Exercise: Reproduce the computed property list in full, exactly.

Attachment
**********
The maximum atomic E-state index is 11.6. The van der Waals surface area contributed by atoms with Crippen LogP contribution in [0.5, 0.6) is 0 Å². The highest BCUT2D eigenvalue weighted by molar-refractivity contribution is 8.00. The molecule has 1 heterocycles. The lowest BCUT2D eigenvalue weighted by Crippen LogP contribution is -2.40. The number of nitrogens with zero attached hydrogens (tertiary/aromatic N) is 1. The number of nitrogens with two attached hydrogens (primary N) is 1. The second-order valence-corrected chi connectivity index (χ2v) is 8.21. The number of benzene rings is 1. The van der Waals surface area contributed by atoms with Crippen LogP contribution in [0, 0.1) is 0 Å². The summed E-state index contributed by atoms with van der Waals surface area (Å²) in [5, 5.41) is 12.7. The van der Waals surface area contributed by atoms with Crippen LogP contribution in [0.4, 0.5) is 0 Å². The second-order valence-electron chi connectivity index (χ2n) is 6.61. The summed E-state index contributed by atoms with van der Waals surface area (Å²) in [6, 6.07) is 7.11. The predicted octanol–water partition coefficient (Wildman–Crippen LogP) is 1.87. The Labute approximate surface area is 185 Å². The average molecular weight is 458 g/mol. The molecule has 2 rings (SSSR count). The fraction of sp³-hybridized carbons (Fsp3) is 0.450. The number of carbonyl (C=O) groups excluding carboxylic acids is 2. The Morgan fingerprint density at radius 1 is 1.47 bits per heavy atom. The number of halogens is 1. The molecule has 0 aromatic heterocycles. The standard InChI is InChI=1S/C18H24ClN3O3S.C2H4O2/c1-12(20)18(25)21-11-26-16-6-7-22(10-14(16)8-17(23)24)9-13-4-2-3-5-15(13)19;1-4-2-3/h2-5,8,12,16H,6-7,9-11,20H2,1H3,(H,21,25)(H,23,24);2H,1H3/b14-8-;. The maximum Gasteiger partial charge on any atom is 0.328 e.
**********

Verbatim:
The maximum atomic E-state index is 11.6. The van der Waals surface area contributed by atoms with Crippen LogP contribution in [0.5, 0.6) is 0 Å². The highest BCUT2D eigenvalue weighted by molar-refractivity contribution is 8.00. The molecule has 1 heterocycles. The lowest BCUT2D eigenvalue weighted by Crippen LogP contribution is -2.40. The number of nitrogens with zero attached hydrogens (tertiary/aromatic N) is 1. The number of nitrogens with two attached hydrogens (primary N) is 1. The second-order valence-corrected chi connectivity index (χ2v) is 8.21. The number of benzene rings is 1. The van der Waals surface area contributed by atoms with Crippen LogP contribution in [0, 0.1) is 0 Å². The summed E-state index contributed by atoms with van der Waals surface area (Å²) in [5, 5.41) is 12.7. The van der Waals surface area contributed by atoms with Crippen LogP contribution in [0.4, 0.5) is 0 Å². The second-order valence-electron chi connectivity index (χ2n) is 6.61. The summed E-state index contributed by atoms with van der Waals surface area (Å²) in [6, 6.07) is 7.11. The predicted octanol–water partition coefficient (Wildman–Crippen LogP) is 1.87. The Labute approximate surface area is 185 Å². The average molecular weight is 458 g/mol. The molecule has 2 rings (SSSR count). The fraction of sp³-hybridized carbons (Fsp3) is 0.450. The number of carbonyl (C=O) groups excluding carboxylic acids is 2. The Morgan fingerprint density at radius 1 is 1.47 bits per heavy atom. The number of halogens is 1. The molecule has 0 aromatic heterocycles. The standard InChI is InChI=1S/C18H24ClN3O3S.C2H4O2/c1-12(20)18(25)21-11-26-16-6-7-22(10-14(16)8-17(23)24)9-13-4-2-3-5-15(13)19;1-4-2-3/h2-5,8,12,16H,6-7,9-11,20H2,1H3,(H,21,25)(H,23,24);2H,1H3/b14-8-;. The maximum Gasteiger partial charge on any atom is 0.328 e.